We are swimming in a sea of technology these days. We have become interested to the point of distraction…literally.
It’s an app today, but a new software tomorrow. It’s the latest iPhone or virtual reality experience. It’s scattered and random and based on what is trending right now. It’s goat yoga and lularoe leggings. We forget that we are members of the human race with a verse to contribute.
How do you make sense of all of these devices and experiences powered by the latest greatest technology?
Ironically enough, an iPad Air commercial expressed this better than any author, commercial, or expert has been able watch it here.
Its basic message was that humans can and should do what we’ve done for thousands of years-- create, innovate, thrive, entertain, inspire, analyze, explore--and technology should enable us to do those things better. Our focus shouldn’t be on the technology itself, but the goal behind what we want to accomplish.
Whether we are perfecting an art, studying the weather, writing, planning an event, gathering data, our focus should be those very things and not the technology surrounding them. One should choose the best form of technology to make gathering data better, faster, deeper, more precise. Then, that we become better organized and more purposeful in our craft.
What does it mean?
What does this mean for educators? Do you find it easy to become distracted by all of the technology available to you? That’s overwhelming.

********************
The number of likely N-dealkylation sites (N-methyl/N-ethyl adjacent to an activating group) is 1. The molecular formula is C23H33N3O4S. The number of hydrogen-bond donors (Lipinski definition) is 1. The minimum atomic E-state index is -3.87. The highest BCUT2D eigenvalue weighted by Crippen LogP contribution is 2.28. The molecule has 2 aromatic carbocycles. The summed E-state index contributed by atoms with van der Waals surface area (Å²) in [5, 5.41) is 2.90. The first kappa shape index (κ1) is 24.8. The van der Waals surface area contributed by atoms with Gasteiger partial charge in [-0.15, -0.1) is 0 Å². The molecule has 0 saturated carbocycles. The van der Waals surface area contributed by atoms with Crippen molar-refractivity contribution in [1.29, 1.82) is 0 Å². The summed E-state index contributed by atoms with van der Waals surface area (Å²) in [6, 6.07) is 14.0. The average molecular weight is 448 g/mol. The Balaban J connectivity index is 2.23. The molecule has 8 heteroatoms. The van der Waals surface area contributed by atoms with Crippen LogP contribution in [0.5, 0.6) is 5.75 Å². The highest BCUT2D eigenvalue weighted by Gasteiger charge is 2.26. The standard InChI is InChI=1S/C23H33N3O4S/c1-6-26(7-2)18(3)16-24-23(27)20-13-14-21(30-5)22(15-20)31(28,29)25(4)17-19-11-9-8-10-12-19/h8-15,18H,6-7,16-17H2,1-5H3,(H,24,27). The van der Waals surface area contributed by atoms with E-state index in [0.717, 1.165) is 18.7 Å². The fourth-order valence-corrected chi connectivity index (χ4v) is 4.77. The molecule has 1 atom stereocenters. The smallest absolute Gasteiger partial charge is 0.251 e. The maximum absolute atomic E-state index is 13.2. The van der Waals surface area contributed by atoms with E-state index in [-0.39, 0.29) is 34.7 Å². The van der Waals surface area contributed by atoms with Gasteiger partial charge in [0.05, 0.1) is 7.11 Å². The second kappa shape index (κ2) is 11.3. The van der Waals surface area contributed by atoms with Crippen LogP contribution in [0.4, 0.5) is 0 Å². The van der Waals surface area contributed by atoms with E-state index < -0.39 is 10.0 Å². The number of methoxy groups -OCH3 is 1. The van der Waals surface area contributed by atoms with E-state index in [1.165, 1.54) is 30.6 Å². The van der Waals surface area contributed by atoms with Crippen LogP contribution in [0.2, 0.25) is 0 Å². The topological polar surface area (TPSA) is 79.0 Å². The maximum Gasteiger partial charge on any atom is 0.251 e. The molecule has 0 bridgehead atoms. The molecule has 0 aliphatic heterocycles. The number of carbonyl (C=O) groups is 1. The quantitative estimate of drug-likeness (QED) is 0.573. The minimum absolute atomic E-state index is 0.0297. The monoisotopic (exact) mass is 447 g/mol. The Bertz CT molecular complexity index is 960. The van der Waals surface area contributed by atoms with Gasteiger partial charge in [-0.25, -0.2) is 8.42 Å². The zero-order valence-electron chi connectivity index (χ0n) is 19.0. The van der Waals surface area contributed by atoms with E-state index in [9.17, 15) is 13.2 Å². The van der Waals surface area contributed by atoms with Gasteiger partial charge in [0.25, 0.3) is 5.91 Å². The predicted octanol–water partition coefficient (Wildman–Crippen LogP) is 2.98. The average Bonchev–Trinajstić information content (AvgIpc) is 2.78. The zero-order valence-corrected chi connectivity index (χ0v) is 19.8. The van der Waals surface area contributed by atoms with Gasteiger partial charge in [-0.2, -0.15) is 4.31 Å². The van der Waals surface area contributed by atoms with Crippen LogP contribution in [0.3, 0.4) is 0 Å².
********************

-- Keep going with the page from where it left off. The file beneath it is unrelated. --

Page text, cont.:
We feel like we need to keep up with it all, but we don’t have time for the pursuit.
It’s time to get back to the basics of what we want to accomplish in our classrooms. Once we can outline those simple goals in our heads, we need to choose the technology that will make reaching those goals easier. For example, you have 8 students that are receiving some form of interventions to bring them back to grade level, you have 11 average performing students, 4 gifted and 4 on an IEP. You need to remediate and accelerate while teaching the standards so that all will reach mastery.
You may need to rethink your instructional model altogether OR you need more of you to do what you are already doing.
Decide what those basal goals are, then choose your technology to help you accomplish them….and forget the rest. Sir Ken Robinson reminds us that “...education has to be recognized as a human business.” Let’s keep it at that, and not dilute our classrooms with the futile pursuit of toys.
What technology can you use to improve what you’ve been doing for years? Whether you are a teacher, a stay-at-home mom or dad, a CEO, or an artist, you can choose how you can be more creatively engaged in your craft. So, what will your verse be?